The Democratic primary race for city controller is a contest between a political insider who wants to keep a watch over government spending and a governmental insider who wants to rid the office of politics.

The latter is Rebecca Rhynhart, 42, the city's former chief administrative officer who also served as city treasurer and budget director during her nine years in City Hall. She is challenging incumbent Alan Butkovitz in the May 16 primary. Butkovitz, 65, a longtime ward leader in the city's Northeast section,  is seeking a fourth four-year term as the city's fiscal watchdog.

Republican Mike Tomlinson is running unopposed in his party's primary election. He will face off against the winner of the Democratic primary in November's general election.

"Residents and businesses deserve elected leaders who are not part of the political establishment, especially with the role of city controller because the city controller is supposed to be the watchdog," Rhynhart said earlier this month as she stood next to Ed Rendell, former mayor and governor, who endorsed her.

Butkovitz has pushed back by saying that he has "reinvented" the office of city controller by conducting video audits and creating a policy division, among other reforms. He says he stands up to fellow party stalwarts if he finds misspending or misuse of city funds.

"This is not theoretical to me. This is practical. … We have made it our mission to be truth-tellers," Butkovitz said during a recent meeting with the Inquirer and Daily News editorial board.

The city controller, as defined by the City Charter, is responsible for auditing expenditures of city government.

The job has historically been held by Democratic political insiders, who have exploited their party ties to prevail in often low-turnout off-year elections.

In the last few election cycles, self-described reformers have tried unsuccessfully to unseat incumbents with arguments similar to Rhynhart's — that the incumbent is too tied to the political establishment. Brett Mandel, who has unsuccessfully challenged Butkovitz twice before, said that if all municipal elections were held during presidential election years, outcomes might be different.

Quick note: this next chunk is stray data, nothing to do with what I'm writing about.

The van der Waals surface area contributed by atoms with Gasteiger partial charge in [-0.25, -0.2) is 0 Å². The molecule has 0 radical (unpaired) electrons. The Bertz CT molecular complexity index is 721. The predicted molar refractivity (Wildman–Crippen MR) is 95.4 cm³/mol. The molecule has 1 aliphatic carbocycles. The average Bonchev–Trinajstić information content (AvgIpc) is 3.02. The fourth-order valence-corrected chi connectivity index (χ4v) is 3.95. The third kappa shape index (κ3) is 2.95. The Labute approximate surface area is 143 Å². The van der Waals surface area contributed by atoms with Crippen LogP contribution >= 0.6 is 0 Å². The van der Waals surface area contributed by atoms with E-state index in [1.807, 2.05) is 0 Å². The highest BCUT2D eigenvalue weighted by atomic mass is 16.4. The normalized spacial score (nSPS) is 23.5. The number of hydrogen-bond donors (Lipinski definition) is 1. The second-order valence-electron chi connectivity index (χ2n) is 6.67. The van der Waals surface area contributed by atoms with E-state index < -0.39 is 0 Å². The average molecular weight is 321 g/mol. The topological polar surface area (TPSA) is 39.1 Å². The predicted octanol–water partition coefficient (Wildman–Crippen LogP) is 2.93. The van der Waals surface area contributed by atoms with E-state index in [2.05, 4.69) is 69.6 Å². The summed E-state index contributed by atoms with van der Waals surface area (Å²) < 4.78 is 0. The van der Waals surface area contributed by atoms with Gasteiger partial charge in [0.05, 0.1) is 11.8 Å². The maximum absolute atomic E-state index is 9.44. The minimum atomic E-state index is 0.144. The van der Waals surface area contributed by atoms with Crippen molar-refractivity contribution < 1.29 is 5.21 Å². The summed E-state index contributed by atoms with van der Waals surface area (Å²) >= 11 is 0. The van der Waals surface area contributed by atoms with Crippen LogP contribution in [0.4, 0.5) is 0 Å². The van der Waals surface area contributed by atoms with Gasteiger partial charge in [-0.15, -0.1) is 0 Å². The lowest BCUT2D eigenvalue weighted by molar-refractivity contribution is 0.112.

"This is what you got," Mandel said, referring to the sleepy off-year election. "Best way to move hearts and minds … might be to play their game and try to get ward leaders' support."

Successful ward leaders can marshal significant blocks of voters to follow their recommendations, which in off-year elections can be crucial. Even Rhynhart, who has cast herself as a political outsider, has been going to ward meetings to seek support.

She said she is feeling momentum from people wanting change.

"I can save at least $10 million each year," she said in an interview last week, referencing fiscal waste she believes can be eliminated by auditing departments annually. Rhynhart has criticized Butkovitz for not auditing city departments and other quasi-government agencies, such as the Parking Authority, annually.

Butkovitz says he conducts annual departmental audits.  The most recent departmental audits are of fiscal year 2015, which ended June 30, 2015. Rhynhart has promised to reduce the lag time for those audits. She has also called for increased transparency in data sets on what the city spends money.

Butkovitz says he has saved the city an average of $10 million each year through his fiscal recommendations. Over his 11 years as controller, the city has implemented recommendations that led to $116 million in total savings, he said.

He pointed to a 2016 audit his office conducted on the city's contracting compliance oversight. Auditors found that contractors were overbilling the city by $1.3 million. In 2011, the controller's office identified $7.4 million in excess fees and overcharges made by the Sheriff's Office.

The sheriff's audit is one that Butkovitz brings up often as an example of taking on a tough case and standing up to a fellow elected official, then-Sheriff John Green, in this instance.

But Rhynhart has turned it around to say that Butkovitz released his audit too late —  Green had left office. She says the same of Butkovitz's recent audit on the Mayor's Fund for Philadelphia, which showed that a former chairwoman of the fund who left  city government with Mayor Nutter failed to provide documentation for $52,000 in expenses.

"I think he picks his battles very carefully to not upset those in power," Rhynhart said. Butkovitz said the sheriff's audit took two years to complete and that he received access to the mayor's fund only after Mayor Kenney, Nutter's successor, authorized it.

"I stand up to people … it goes with the territory," Butkovitz said. "This is a rough-and-tumble business."

Butkovitz said that, if reelected, he would focus on the improving the city's economic outlook.

"My goal is that the city be on a track to be out of this category of being one of the top poverty cities ... and really be positioned to strategically take advantage of Philadelphia's unique possibilities to be a job growth center," he said.  "Everything the city does, they do through their budget and they do through money. We analyze the effectiveness of programs."

Butkovitz says Rhynhart would have a conflict auditing the city departments she oversaw as chief administrative officer for Kenney as well as all 42 city departments she allocated money to as budget director in the Nutter administration.

"She's not in a position to be controller," Butkovitz said in an interview last week. "We are a check on the finance director, on the treasurer, on the budget director. … She can't check her own work."

Rhynhart said that, as budget director, she set spending levels. "I was not managing those departments.

"The departments I oversaw as chief administrative officer represent 4 percent of the city," she said. "Maybe I can do 96 percent of the job better than him."